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Gritzuk v. GCA Education Services, Inc.

United States District Court, D. South Carolina, Charleston Division

August 30, 2016

Stephen Gritzuk, Plaintiff,
v.
GCA Education Services, Inc., GCA Services Group, Inc., and Erie Acquisition Holdings, Inc., Defendants.

          ORDER

          PATRICK MICHAEL DUFFY United States District Judge.

         This matter is before the Court on Defendants GCA Education Services, Inc. and GCA Services Group, Inc.'s (collectively “GCA”) joint motion to transfer (ECF No. 18). For the reasons set forth herein, GCA's motion is denied.

         BACKGROUND

         This action arises out of a dispute over non-compete provisions contained in Plaintiff Stephen Gritzuk's employment agreement with GCA Services Group, Inc. and in his stock option agreement with Defendant Erie Acquisition Holdings, Inc. GCA is in the business of providing custodial and facilities management services. Gritzuk, a South Carolina resident, worked for GCA in operations and facilities management for specific sites in the educational sector, and he assisted with GCA's sales in that sector as well.

         In early July 2015, Gritzuk notified GCA that he intended to resign. After working two more weeks for GCA, he resigned on July 23. After his resignation, Gritzuk was hired by Harvard Maintenance, Inc., which is also in the business of providing facilities management services. Gritzuk alleges that his employment with Harvard Maintenance does not involve any work in educational sector facilities.

         In February 2016, Gritzuk received a letter from an attorney representing GCA stating that his employment with Harvard Maintenance violated the terms of his employment and stock option agreements. In this action, Gritzuk seeks a declaratory judgment that the provisions at issue are invalid and that he need not terminate or modify his employment at Harvard Maintenance.

         PROCEDURAL HISTORY

         Defendants removed this case on April 7, 2016. A week later, Erie filed a motion to dismiss for lack of personal jurisdiction. Gritzuk responded on May 2, and Erie replied on May 12. Then, on May 17, GCA filed a motion to transfer, to which Gritzuk responded on June 3. GCA filed a reply on June 13. The Court issued an order on June 28 granting Erie's motion to dismiss for lack of personal jurisdiction and requesting supplemental briefing on GCA's motion to transfer. Gritzuk filed his supplemental brief on July 5 and GCA filed their supplemental brief on July 6. Both sides filed their responses on July 11. Accordingly, this matter is now ripe for consideration.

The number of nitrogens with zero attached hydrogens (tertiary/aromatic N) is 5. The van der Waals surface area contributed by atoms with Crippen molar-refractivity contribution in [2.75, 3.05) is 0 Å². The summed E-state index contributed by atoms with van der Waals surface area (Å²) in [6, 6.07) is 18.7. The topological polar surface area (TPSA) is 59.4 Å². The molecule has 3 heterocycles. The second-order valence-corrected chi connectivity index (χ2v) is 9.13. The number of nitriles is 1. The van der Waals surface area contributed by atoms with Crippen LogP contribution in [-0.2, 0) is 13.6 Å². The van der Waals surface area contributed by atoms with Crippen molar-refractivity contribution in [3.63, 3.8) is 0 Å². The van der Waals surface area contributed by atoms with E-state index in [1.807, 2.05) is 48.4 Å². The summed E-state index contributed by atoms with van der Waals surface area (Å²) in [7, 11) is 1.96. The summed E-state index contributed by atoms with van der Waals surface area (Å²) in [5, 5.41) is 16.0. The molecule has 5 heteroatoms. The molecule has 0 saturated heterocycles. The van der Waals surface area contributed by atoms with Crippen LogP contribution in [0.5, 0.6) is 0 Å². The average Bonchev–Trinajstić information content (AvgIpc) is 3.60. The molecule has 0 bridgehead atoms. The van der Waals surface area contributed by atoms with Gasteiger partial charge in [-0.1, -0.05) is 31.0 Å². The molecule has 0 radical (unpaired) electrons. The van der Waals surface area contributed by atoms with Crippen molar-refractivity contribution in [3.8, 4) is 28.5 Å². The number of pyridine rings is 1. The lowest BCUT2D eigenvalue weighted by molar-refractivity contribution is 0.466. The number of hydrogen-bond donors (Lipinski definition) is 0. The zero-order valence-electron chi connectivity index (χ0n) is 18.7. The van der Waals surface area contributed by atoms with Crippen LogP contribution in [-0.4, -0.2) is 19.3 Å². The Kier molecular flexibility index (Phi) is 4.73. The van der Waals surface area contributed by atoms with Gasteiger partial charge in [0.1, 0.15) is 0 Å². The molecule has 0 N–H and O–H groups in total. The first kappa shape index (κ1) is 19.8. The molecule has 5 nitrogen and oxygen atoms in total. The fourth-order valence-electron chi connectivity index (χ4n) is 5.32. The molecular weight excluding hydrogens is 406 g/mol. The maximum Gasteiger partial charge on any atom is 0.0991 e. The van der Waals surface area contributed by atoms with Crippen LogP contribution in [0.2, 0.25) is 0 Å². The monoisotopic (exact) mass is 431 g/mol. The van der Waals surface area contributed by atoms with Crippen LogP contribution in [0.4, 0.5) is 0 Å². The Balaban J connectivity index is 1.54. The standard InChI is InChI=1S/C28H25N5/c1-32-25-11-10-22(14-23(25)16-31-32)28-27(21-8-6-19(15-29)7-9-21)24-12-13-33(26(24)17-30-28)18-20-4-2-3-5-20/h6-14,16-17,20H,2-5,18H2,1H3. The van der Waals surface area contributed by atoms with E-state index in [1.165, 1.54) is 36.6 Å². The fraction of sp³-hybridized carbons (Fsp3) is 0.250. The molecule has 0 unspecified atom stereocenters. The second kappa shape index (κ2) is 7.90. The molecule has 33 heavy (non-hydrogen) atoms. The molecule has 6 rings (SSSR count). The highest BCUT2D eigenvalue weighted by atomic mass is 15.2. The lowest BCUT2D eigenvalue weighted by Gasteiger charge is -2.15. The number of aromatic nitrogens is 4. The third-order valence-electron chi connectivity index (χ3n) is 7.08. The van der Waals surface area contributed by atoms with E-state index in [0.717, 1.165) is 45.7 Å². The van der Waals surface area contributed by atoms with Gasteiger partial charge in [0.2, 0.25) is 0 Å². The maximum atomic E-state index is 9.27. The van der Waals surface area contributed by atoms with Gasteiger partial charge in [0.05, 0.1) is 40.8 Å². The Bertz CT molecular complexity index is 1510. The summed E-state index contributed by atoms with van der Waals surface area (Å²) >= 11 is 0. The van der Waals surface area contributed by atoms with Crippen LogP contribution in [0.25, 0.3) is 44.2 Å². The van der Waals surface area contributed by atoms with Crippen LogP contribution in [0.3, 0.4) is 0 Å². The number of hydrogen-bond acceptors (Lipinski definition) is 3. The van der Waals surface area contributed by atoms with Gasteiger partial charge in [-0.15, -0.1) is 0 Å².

LEGAL STANDARD

         “Rule 19 of the Federal Rules of Civil Procedure sets forth a two-step inquiry for courts to determine whether a party is necessary and indispensable.” Home Buyers Warranty Corp. v. Hanna, 750 F.3d 427, 433 (4th Cir. 2014) (internal quotation marks omitted). “The first question under Rule 19(a) is whether a party is necessary to a proceeding because of its relationship to the matter under consideration.” Id. (quoting Teamsters Local Union No. 171 v. Keal Driveaway Co., 173 F.3d 915, 917 (4th Cir. 1999) (internal quotation marks omitted)). “Second, if the party is necessary . . . the court must decide under Rule 19(b) whether the proceeding can continue in that party's absence.” Id. (quoting Keal, 173 F.3d at 917-18 (internal quotation marks omitted)).

         “Rule 19 is not to be applied as a ‘procedural formula.'” Id. (quoting Provident Tradesman Bank & Trust Co. v. Patterson, 390 U.S. 102, 119 n.16 (1968)). “Decisions must be made pragmatically, in the context of the substance of each case.” Id. (quoting Patterson, 390 U.S. at 199 n.16) (internal quotation marks omitted). Additionally, “courts must take into account the possible prejudice ‘to all parties, including those not before it.'” Id. (quoting Owens-Ill., Inc. v. Meade, 186 F.3d 435, 441 (4th Cir. 1999)). “While dismissal of a case is a ‘drastic remedy that should be employed only sparingly, ' it is required if a non-joined party is both necessary and indispensable.” Id. (quoting Keal, 173 F.3d at 918).

         DISCUSSION

         Before addressing GCA's motion to transfer, the Court must examine whether this case can continue in Erie's absence. The Court notes at the outset that this case does not present a prototypical Rule 19 issue. Here, all three relevant parties were initially a part of the current litigation. However, Erie thereafter moved to dismiss for lack of personal jurisdiction, and the Court granted that motion. As a result of Erie's dismissal, the Court became concerned that there might be an indispensable-party issue pursuant to Rule 19. See Republic of Philippines v. Pimentel, 553 U.S. 851, 861 (2008) (“A court with proper jurisdiction may also consider sua sponte the absence of a required person and dismiss for failure to join.”).

         Because Erie cannot be joined, the Court must first determine whether Erie is a necessary party. The advisory ...


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